Pushing 6 weeks here and the last few days were wearing me down.  Yesterday revived me greatly though and ended around a gas fed fireplace with new friends playing tunes at our request.  Leading the group was a camper with a lot of guitar and vocal talent.  Joining him were the campground owners (who also had a lot of musical talents that included song writing) and a local Arco resident on keyboard.  Sherri (the matriach of the campground owners) not only warmly invited us into the circle, but also let Henna drum along on a hybrid tambourine/ bongo instrument.  Their daughter joined us too and spending the night at the KOA in Arco, ID felt almost as good as hanging out at Dan’s house in Santa Cruz.  While the sun set over the mountains I shut my eyes and felt the temperature dropping as my spirits rose.

Sherri and Neil were the last of several very cool people met yesterday while driving to Craters of the Moon National Monument.  We did not know what to expect both in terms of landscape and people and were pleasantly surprised by both.  First down the line was another Aussie (they are everywhere!).  It was off the interstate on HWY 20 with a lot of empty spaces in all direction.  At the Hill Saloon, the only business in town, there was a small general store, dusty pots with cold coffee, a former post office, and an old fashion bar in back with wooden floors.   All this was in a building smaller than a convenience store.  Tending bar (and the only person in the store other than us) was the aforementioned Aussie.  Unlike most Australians she was rather shy and volunteered little information.  When I asked how she ended up there, she stated that the owner had to go into the city for business.  I then asked how long she had been in Hill and she replied one month.  I felt like she left the best part of the story out.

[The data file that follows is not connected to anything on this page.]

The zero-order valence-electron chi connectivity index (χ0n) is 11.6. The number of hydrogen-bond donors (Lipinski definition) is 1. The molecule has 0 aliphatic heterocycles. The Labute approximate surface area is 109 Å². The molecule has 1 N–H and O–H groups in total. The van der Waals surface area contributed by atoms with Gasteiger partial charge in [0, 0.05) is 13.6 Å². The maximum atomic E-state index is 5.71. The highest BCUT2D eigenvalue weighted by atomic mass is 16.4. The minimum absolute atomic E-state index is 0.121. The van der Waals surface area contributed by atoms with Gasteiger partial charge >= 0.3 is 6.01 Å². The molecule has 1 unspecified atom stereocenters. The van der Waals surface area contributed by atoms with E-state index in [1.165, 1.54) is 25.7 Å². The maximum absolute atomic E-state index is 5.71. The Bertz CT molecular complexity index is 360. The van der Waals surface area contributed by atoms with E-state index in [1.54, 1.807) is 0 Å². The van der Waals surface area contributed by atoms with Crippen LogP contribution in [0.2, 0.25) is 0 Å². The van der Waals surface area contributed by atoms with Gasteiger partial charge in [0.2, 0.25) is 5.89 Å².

At the National Monument we were treated to endless cooled lava fields than spewed some 2000 years ago.  Like much of Idaho and Wyoming and, for that matter, the entire west, the land beneath is a seismic mess and continues to pull, raise, and drop the land in sudden spurts.  The last big movement occurred in 1983 with an earthquake that saw the valley drop eight feet and a mountain rising a foot.  Every 2000 years ago lava flows freely.  The last time this happened was 2000 years ago.  Better see it quick.

Craters of the Moon has a wonderful 7 mile loop with several short hikes that take you into the landscape.  We climbed a cinder cone, walked among the lava rocks, and explored a lava tube.  We also met a couple cycling from Michigan to the coast.  Teachers, they were doing this partly as a way to raise money for their school.  Talking with them we realized that they had been to many of the same places we have, but on bike.  While at the visitor’s center the supervisor of the park approached them, introduced himself as an avid cyclist, and invited them to crash at his house for the night.  He also had let them borrow a car to drive into town.  Later at the campground I met other educators, this time from the Netherlands.  Hank teaches students with Autism (age 15 to 22) and his wife (Katharina) is a counselor.  While their English was very good, they had trouble answering my questions related to what special education looks like in Europe.

My coffee is percolating, the ladies are sleeping, and we are headed to the Grand Tetons (Uncle Mike from Klamath said that name always cracks him up) today.  We might spend up to five nights there; we might not.  Either way we are going to enjoy our last week and change on the road as much as we can.  Talk to you all soon.